What kind of trades will be considered in Oregon?

In general, DEQ supports trading when it is likely to result in one or more of the following:

  • Ancillary benefits such as the creation and restoration of wetlands, floodplains and wildlife habitat.
  • Reduced costs to implement TMDLs or comply with water quality-based requirements.
  • Offsets of new or increased discharges resulting from growth or expansion.
  • Long-term improvements in water quality through the purchase and retirement of credits.

DEQ anticipates that the majority of opportunities for trading in Oregon will involve temperature.  DEQ has already allowed trades that involve riparian shade restoration to improve stream temperatures, flow augmentation, and trading of BOD and ammonia between wastewater treatment plants.  DEQ is hoping to expand its trading program to include nutrient and sediment trading as well as trades involving aquatic habitat and floodplain restoration to reduce the impacts of warm stream temperatures.

DEQ does not anticipate trades involving bacteria and toxics. Bacteria levels in water quality are measured because bacteria are a surrogate for disease-causing organisms that could threaten public health. DEQ does not consider it reasonable to encourage trades involving such surrogates.  DEQ recognizes that trading programs for some toxics may provide incentives for reducing the presence of these constituents in the environment beyond what can be achieved through current regulations.  However, DEQ acknowledges the unique ecological risks and analytic challenges associated with such pollutants and therefore, such trades are not being considered at this time.

1 The EPA Trading Policy may be viewed at: 

2  Section 303(d) of the federal CWA requires each state to develop a list of water bodies that do not meet standards, and to submit this list to the U.S. Environmental Protection Agency (EPA) every two years. The resulting list is referred to as the "303(d) list." It may be accessed at


Generally, when is water quality trading an option?

Circumstances favorable to water quality trading include the following:

  1. There is a "driver" that motivates facilities to seek pollutant reductions, such as more stringent permit limits.
  2. Some sources can control pollution less expensively than others.
  3. There is something to trade. When all sources in a watershed are required to reduce pollutant loads by a large margin, opportunities for trading are reduced.
  4. Watershed stakeholders and the state regulatory agency are willing to try an innovative approach and engage in trading design and implementation issues.

Where watershed circumstances favor trading, establishing a trading program can be a powerful tool for achieving pollutant reductions faster and at lower cost.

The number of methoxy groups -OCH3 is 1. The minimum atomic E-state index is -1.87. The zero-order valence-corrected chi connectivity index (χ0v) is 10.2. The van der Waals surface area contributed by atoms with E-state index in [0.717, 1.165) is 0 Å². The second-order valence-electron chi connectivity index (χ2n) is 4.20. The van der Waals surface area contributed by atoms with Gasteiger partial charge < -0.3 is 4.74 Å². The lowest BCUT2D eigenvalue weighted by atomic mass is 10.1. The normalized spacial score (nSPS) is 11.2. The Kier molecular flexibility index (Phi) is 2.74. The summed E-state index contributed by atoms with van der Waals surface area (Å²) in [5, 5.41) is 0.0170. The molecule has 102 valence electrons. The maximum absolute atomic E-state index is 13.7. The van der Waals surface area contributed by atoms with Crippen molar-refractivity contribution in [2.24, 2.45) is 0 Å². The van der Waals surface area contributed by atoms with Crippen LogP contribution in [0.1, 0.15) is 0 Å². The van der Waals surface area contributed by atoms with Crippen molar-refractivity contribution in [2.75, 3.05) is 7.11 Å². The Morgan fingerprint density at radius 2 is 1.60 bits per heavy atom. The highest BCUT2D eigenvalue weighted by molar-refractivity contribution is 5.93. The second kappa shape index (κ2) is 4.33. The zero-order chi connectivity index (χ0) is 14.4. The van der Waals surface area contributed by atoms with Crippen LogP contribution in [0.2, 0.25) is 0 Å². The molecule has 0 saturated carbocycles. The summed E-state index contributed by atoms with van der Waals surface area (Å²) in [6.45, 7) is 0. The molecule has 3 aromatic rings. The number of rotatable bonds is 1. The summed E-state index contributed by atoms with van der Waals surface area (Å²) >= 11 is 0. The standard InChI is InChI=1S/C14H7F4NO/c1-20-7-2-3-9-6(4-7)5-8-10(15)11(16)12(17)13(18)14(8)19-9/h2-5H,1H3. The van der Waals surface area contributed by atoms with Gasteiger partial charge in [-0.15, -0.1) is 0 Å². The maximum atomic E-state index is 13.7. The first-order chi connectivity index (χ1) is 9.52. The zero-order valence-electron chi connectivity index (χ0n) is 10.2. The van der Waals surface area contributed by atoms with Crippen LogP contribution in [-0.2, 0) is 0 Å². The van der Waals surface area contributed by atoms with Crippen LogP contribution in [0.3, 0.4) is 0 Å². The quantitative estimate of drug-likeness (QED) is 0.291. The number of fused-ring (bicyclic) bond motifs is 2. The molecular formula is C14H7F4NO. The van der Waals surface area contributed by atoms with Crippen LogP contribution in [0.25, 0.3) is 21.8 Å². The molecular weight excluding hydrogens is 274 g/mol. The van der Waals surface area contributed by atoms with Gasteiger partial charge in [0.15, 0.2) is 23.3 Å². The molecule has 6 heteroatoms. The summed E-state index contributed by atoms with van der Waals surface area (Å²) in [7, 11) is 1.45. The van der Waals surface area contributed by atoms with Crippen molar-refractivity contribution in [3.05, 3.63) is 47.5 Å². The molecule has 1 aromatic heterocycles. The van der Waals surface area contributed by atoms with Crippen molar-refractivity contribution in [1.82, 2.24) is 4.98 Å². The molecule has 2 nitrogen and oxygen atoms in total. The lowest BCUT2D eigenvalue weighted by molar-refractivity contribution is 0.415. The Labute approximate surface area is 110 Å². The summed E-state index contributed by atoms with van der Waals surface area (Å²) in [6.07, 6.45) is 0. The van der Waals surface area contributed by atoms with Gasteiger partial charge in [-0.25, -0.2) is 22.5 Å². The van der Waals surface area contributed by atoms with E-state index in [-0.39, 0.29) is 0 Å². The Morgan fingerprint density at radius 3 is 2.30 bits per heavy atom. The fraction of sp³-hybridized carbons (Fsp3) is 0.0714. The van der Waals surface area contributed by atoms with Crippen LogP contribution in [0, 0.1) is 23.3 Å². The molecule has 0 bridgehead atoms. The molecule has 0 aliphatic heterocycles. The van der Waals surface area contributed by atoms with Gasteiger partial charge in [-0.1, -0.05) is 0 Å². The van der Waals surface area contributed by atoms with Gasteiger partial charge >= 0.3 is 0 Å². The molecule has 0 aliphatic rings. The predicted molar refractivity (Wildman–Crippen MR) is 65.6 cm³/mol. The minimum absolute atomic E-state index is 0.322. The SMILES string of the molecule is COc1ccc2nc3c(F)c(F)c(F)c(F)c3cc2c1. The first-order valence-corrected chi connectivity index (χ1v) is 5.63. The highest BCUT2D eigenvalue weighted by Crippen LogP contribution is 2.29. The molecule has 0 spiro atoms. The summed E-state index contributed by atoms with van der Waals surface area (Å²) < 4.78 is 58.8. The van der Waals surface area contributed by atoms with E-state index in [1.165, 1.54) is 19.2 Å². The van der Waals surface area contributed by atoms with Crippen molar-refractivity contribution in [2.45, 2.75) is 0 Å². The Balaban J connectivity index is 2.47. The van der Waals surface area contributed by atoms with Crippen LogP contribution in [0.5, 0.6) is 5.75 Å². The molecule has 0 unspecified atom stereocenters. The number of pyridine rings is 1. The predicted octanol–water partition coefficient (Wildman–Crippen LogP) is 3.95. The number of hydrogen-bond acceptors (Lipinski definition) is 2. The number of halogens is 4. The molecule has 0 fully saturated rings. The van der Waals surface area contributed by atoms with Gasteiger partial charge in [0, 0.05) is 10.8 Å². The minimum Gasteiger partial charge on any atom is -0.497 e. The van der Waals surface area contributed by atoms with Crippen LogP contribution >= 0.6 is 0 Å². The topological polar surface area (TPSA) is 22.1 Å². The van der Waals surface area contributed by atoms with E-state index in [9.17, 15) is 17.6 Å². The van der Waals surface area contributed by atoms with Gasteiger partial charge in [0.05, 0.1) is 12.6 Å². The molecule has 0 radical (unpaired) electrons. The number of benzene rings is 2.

How are potential trades evaluated?

All specific trading proposals will be evaluated by DEQ on a case-by-case basis. The recommendations in the directive are guidance to staff regarding appropriate circumstances and possible approaches through TMDL development, TMDL implementation plans and permits to facilitate water quality trading in Oregon. Trading proposals that are consistent with this directive can result in approval and subsequent implementation with minimal oversight by DEQ personnel. 


What is the Willamette Partnership?

In recent years a coalition of conservation, city, county, business, farm and scientific leaders called the Willamette Partnership has formed to increase the pace, scope and effectiveness of conservation in the Willamette Basin. The Partnership works with multiple stakeholders, helping to develop bold new market-driven tools to reduce the cost and conflict of compliance with regulations while delivering broader environmental benefits.

The work of the Willamette Partnership has added to the understanding of water quality trading. The Partnership is actively exploring the development of ecosystem markets in the Willamette Basin.  They have recently completed an EPA Targeted Watershed Grant that included the development of a framework for an ecosystem marketplace, credit trading and banking that meets specific TMDL objectives for reducing temperature in the Willamette River. To find out more about the Willamette Partnership, visit their website a:


Where can I find out more about water quality trading in Oregon?

Additional information, links to the US EPA website, and other related resources can be found on the DEQ Water Quality Trading web page:

DEQ staff can also be contacted for additional information:

  • Dennis Ades, DEQ alternative compliance program analyst, can be reached at (503) 229-5886, e-mail


[print version]

For more information about Water Quality Trading contact Courtney Brown by phone at 503-229-6839 or by email.

Oregon Department of Environmental Quality
Headquarters: 700 NE Multnomah Street, Suite 600, Portland, OR 97232
Phone: 503-229-5696 or toll free in Oregon 1-800-452-4011
Oregon Telecommunications Relay Service: 1-800-735-2900  FAX: 503-229-6124